Empowers Malaysians to Take Charge of Their Health By Making Better Choices
Kuala Lumpur, 11 August 2015 – We often do not notice the state of our health, but our loved ones do - this is the message behind The Health Report Card by AIA, a project aimed at encouraging Malaysians to take control of their health amidst the rising trend of lifestyle-related diseases in Malaysia.
Speaking at the launch of the campaign, Thomas Wong, Chief Marketing Officer of AIA Bhd. (AIA) said, “Our insights show that many Malaysians spend most of their time worrying about the wellbeing of their loved ones, be it their children, their spouses or their parents, and as a result, they tend to overlook their own health. We hope that our message will inspire all Malaysians to first look inward and start adopting lifestyle habits that will allow them to lead longer and healthier lives.”
To bring to life this message, AIA conducted a dipstick survey among primary school students in the Klang Valley to assess the state of their parents’ health. Over 200 students answered questions that covered nutrition, physical activity as well as emotional wellbeing.
“Children are very observant by nature, and as such, it was fascinating to get their candid responses to questions on their parents’ health. Unsurprisingly, their responses reflected what we probably know, but are reluctant to admit – that we do not exercise enough, we spend too much time at work or on our mobile devices, and our diets are not as nutritious as they should be. Are we setting a good example for our children or will the cycle of poor lifestyle choices continue into the next generation?” posed Thomas.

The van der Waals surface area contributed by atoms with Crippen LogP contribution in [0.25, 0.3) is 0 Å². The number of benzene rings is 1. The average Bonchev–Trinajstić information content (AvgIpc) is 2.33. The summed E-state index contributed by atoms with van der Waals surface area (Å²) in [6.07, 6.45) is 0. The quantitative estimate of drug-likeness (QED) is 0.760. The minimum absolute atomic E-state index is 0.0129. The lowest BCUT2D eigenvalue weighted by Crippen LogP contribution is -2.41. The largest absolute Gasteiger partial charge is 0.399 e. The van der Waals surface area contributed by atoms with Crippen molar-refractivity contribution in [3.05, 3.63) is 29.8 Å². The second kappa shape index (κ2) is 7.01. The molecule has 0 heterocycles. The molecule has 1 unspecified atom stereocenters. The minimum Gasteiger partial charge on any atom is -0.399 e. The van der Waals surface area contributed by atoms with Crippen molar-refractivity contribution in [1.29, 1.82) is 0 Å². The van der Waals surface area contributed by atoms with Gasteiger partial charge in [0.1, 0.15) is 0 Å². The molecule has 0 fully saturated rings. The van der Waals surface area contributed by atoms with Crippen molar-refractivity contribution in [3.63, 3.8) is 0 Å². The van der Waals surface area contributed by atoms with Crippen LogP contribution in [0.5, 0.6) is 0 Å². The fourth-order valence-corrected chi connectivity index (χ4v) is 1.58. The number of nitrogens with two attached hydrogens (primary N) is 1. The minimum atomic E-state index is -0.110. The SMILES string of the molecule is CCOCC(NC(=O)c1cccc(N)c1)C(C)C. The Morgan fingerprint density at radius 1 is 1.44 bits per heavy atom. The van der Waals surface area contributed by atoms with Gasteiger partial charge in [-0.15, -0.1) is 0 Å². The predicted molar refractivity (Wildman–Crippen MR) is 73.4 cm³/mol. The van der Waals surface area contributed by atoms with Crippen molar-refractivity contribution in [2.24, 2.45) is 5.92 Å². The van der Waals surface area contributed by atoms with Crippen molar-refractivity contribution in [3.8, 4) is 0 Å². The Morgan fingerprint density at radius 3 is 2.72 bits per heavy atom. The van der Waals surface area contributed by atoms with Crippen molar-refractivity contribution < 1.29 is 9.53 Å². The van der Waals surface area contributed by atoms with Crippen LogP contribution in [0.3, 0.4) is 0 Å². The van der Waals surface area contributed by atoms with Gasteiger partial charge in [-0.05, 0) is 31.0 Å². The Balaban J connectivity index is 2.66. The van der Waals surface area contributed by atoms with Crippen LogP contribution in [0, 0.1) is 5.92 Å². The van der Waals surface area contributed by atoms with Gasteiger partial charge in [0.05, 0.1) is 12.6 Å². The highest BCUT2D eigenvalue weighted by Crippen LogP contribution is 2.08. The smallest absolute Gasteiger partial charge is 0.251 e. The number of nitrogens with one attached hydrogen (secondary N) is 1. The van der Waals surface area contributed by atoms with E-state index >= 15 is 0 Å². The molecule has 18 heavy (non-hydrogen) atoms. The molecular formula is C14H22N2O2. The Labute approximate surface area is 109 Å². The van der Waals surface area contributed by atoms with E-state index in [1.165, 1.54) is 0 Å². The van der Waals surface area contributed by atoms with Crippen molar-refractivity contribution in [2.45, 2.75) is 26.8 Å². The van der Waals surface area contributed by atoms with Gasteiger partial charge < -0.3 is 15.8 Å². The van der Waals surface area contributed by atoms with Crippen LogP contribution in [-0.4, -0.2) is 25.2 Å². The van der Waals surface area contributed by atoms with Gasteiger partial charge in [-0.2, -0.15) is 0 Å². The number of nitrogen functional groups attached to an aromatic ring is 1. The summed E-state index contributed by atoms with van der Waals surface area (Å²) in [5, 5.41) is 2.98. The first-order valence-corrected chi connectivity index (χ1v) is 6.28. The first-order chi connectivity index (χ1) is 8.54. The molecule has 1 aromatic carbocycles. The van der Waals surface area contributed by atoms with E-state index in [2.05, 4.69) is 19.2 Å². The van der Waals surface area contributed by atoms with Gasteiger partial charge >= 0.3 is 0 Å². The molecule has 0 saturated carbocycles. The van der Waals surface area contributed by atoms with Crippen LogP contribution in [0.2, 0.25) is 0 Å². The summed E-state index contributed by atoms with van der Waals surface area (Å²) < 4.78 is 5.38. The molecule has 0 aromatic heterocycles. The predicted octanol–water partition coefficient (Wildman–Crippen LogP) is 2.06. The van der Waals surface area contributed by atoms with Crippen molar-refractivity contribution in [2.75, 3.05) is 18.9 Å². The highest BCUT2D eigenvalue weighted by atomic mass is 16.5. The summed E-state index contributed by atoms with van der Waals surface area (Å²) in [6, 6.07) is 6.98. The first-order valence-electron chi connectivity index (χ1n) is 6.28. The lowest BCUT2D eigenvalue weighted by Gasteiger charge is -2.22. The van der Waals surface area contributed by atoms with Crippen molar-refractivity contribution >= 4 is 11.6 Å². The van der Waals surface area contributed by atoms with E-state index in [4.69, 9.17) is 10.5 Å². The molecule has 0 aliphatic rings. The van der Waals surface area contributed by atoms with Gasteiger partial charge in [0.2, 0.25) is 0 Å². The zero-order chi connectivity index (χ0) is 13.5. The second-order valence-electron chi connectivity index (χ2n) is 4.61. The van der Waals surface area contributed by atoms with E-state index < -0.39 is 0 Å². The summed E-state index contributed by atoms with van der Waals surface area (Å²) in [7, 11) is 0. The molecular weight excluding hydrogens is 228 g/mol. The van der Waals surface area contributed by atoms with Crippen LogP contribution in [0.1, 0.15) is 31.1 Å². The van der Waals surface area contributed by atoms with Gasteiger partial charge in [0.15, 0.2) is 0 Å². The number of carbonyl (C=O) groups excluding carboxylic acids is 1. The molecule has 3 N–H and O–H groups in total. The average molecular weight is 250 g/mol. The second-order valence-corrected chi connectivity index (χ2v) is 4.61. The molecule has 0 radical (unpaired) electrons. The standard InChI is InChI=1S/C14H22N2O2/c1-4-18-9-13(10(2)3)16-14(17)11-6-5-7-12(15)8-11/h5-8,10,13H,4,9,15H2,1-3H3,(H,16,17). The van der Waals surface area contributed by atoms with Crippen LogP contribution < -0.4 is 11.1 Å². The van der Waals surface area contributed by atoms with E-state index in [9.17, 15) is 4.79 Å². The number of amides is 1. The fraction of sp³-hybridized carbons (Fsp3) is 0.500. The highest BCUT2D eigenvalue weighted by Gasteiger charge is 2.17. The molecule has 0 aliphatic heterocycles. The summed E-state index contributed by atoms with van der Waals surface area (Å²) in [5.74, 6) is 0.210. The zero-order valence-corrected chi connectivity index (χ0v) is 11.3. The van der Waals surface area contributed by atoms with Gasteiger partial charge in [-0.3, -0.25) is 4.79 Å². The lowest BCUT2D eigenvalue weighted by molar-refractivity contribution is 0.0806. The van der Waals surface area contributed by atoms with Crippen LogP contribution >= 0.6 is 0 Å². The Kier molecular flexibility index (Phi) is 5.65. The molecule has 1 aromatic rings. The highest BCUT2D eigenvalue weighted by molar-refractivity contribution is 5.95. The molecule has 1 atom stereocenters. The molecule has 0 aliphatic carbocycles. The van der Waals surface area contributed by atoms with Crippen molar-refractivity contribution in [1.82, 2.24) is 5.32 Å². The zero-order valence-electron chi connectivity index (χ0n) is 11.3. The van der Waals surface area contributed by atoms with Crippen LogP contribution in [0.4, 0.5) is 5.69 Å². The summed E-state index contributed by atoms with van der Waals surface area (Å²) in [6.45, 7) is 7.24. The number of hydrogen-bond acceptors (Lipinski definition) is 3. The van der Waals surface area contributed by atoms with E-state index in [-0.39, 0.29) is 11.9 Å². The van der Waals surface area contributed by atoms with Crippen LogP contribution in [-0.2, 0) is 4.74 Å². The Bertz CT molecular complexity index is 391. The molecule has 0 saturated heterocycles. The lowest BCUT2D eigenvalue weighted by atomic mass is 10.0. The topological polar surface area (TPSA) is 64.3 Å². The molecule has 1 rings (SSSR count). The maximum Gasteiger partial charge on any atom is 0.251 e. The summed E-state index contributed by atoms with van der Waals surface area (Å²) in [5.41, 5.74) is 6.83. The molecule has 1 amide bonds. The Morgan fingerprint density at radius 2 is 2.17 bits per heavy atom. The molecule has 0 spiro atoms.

Lifestyle-related diseases such as hypertension, heart disease, cancer and high cholesterol are on the rise in Malaysia. In fact, recent reports place Malaysia as the fattest country in Southeast Asia1, cases of diabetes and kidney disease are in the millions (3.2 million2 and 2.5 million3 patients, respectively, in 2014) and one in four Malaysians are expected to be diagnosed with cancer before their 75th birthday4.
Dr. George Lee, Consultant Urologist at Gleaneagles Kuala Lumpur said, “The rise in lifestyle-related diseases can be attributed to three main drivers: poor nutrition, sedentary lifestyles and work-related stress. In Malaysia, it is not uncommon for people to be sitting at their work stations for hours on end and eating out at odd hours of the night. Couple this with the fact that most Malaysians do not exercise regularly and you have a national health situation that could soon reach crisis levels if left unchecked.”
These poor choices over nutrition and fitness as well as sedentary habits are not only affecting individuals and their families, but it also has a spillover effect on the larger community. “As a market leader in Employee Benefits, AIA has seen the impact the declining health trend has had on companies’ productivity and medical expenses,” said Jamie Yu, Chief Officer of AIA Health Services Sdn. Bhd.